So in conclusion we have nine early eyewitness testimonies to the disciples’ claims of witnessing the risen Jesus. The late New Testament critic of the University of Chicago, Norman Perrin (who rejected Jesus’ resurrection), wrote, “The more we study the tradition with regard to the appearances, the firmer the rock begins to appear upon which they are based.”11

The Believed It

Well how do we know that the disciples’ were willing to suffer and even die for their proclamation that Jesus rose from the dead for the forgiveness of their sins. This blog post is running long already so I’ll keep everything in the end notes for those interested. We have the accounts in Acts and the testimonies of Polycarp,12 Tertullian13 (200 AD), Clement of Rome14 (95 AD), Ignatius15 (110 AD), Origen16 (185-254 AD), and Dionysius of Corinth17 (writing about 170 AD but cited by Eusebius around 325 AD).

  1. 2 Corinthians 10:8; 11:5; 13:10; 1 Thessalonians 2:6; 4:2; Philemon 1:21; 2 Thessalonians 3:4.
  2. Gary Habermas and Michael Licona, The Case for the Resurrection of Jesus, 51.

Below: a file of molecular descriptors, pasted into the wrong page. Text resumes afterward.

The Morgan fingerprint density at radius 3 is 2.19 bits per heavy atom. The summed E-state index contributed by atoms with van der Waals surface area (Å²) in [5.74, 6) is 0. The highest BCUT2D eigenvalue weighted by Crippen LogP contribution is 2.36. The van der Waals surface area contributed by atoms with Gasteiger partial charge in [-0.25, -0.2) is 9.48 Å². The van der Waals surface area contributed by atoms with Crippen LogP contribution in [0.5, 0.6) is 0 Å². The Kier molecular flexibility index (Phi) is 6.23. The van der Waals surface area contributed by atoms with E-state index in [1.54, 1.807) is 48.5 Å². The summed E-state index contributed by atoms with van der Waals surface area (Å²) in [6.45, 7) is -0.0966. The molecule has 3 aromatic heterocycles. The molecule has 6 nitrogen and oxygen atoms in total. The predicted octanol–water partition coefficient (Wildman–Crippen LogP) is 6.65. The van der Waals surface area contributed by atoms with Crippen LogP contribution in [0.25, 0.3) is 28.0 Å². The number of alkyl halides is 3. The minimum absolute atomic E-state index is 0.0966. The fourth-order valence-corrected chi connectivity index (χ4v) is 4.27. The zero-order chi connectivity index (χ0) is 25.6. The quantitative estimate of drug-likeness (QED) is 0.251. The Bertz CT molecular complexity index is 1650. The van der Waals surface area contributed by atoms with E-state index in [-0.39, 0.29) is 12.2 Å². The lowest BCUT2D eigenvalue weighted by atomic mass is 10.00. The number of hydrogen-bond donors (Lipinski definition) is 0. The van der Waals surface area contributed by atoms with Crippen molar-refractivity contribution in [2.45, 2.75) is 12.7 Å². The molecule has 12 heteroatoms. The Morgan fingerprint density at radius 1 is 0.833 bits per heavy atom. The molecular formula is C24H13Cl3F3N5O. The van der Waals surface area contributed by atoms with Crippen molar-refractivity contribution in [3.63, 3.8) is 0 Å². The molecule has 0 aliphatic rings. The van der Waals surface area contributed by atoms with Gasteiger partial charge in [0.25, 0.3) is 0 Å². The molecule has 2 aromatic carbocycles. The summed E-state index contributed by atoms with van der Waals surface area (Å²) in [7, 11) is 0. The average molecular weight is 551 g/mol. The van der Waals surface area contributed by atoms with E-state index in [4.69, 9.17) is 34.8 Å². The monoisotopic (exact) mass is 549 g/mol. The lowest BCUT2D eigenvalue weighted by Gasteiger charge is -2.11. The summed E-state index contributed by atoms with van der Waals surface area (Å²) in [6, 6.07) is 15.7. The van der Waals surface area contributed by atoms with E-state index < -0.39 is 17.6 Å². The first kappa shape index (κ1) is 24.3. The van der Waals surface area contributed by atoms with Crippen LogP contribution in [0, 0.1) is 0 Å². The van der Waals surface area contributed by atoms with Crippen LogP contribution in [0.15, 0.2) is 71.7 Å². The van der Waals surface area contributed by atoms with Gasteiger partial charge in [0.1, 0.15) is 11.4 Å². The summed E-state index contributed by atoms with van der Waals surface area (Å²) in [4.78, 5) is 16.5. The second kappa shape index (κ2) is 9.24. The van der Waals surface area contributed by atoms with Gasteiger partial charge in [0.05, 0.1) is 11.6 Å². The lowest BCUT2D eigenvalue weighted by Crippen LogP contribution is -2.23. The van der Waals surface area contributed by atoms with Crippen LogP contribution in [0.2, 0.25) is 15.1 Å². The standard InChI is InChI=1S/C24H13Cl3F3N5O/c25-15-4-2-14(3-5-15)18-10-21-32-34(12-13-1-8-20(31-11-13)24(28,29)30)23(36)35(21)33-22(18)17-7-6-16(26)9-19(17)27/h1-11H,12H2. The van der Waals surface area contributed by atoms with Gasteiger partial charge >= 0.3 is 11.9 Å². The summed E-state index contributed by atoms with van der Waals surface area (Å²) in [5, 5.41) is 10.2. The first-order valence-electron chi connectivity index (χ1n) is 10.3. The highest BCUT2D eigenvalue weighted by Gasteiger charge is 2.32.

3. Galatians 1:18-19; 2:2-20.
  4. Acts 9:26-30; 15:1-35.
  5. Irenaeus, Against Heresies 3.3.3.
  6. Tertullian, The Prescription Against Heretics, 32.
  7. Clement, First Clement, 42:3.
  8. Irenaeus, Against Heresies, 3.3.4.
  9. Tertullian, Prescription Against Heresies, 32.
  10. Polycarp, To the Philippians 9:2.
  11. Norman Perrin, The Resurrection According to Matthew, Mark and Luke (Philadelphia: Fortress, 1977), 80.
  12. To the Philippians 9:2.
  13. Scorpiace, 15.
  14. 1 Clement 5:2-7.
  15. To the Smyrnaeans 3:2.
  16. Origen, Contra Celsum, 2:56.
  17. Ecclesiastical History 2.25.8; 3.1.

Is the Tomb Empty?

stack of old books